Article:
The appeal of Thoreau’s sentiment is strong, but if the author struggled to simplify in the 19th century, how much greater is the struggle for us in the 21st century.

We count the details of our lives in the inventory of our connected devices, and we’ve lost count.

Passing time

I argue that we have become mere consumers of time, frittering our lives away in the meaningless details of a million videos, images, messages, and games. (I’m not convinced that “a million” is an exaggeration!) Time is finite and our devices are creating infinite ways for us to consume time in an anxious rush.

When I was a child, I was a philosopher. After morning cartoons and sometimes evening television, I would spend hours playing, imagining, and thinking. The world around me was alive with wonder and possibility. As I got older, the demands of life gained: work, social commitments… and then the internet and the internet of things.

I am still a philosopher. I still read extensively. I still meditate and pray. I still stop to watch the sky. But I am also a consumer of time like everyone else. I feel as if I am running out of time.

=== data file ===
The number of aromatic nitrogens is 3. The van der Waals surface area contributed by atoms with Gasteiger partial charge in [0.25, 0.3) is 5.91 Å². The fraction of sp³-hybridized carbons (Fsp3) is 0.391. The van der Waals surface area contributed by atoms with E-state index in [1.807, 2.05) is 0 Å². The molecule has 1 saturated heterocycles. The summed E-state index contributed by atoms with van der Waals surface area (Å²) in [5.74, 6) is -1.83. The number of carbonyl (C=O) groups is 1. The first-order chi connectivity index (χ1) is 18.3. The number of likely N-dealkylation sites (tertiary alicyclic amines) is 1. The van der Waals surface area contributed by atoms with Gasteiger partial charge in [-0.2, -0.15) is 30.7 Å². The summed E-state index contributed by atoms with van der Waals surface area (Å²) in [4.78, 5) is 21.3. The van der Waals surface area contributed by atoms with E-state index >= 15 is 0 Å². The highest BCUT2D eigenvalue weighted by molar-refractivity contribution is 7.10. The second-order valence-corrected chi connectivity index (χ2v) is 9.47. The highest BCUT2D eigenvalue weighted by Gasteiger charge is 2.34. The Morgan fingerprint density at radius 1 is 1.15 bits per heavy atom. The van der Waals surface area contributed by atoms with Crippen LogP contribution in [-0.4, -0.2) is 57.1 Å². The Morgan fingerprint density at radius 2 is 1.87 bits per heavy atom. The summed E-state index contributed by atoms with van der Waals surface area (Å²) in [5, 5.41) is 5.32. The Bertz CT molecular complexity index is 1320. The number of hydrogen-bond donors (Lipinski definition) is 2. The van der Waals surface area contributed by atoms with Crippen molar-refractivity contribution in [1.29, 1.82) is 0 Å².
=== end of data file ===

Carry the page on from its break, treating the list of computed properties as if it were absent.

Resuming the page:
A lifeful life

Some years ago, I knew a teenager who had no social media accounts, no cell phone, and no computer. (He did briefly dabble in Facebook, which he accessed on a friend’s device, but he ultimately discarded his account like Thoreau’s paperweight.) He mentioned that his pleasure was sitting in a park and watching people. He would do this for an hour and then write a poem.

This young man was an outlier, to be sure: an observer and participant in life. His peers, on the other hand, were merely glancing at it, heads buried in screens, eyes glossed over in a sea of blue. The average teen spends as many as nine hours per day looking at their devices! But for this young man, life was lifeful, fully lived, not simply endured.

(One of his aspirations was to play the banjo and ride a unicycle simultaneously. Some months ago, while driving through town, I observed him riding a unicycle and playing the banjo. What a life!)

The truth is that most teens (and most adults) are simply fast-forwarding through life. Even before the digital age, I remember families that never stopped watching TV. Their kids would not come out to play, so I played alone. We have wrestled with this issue for generations, but how intense the struggle is today. This is not paradise lost, but paradise never gained.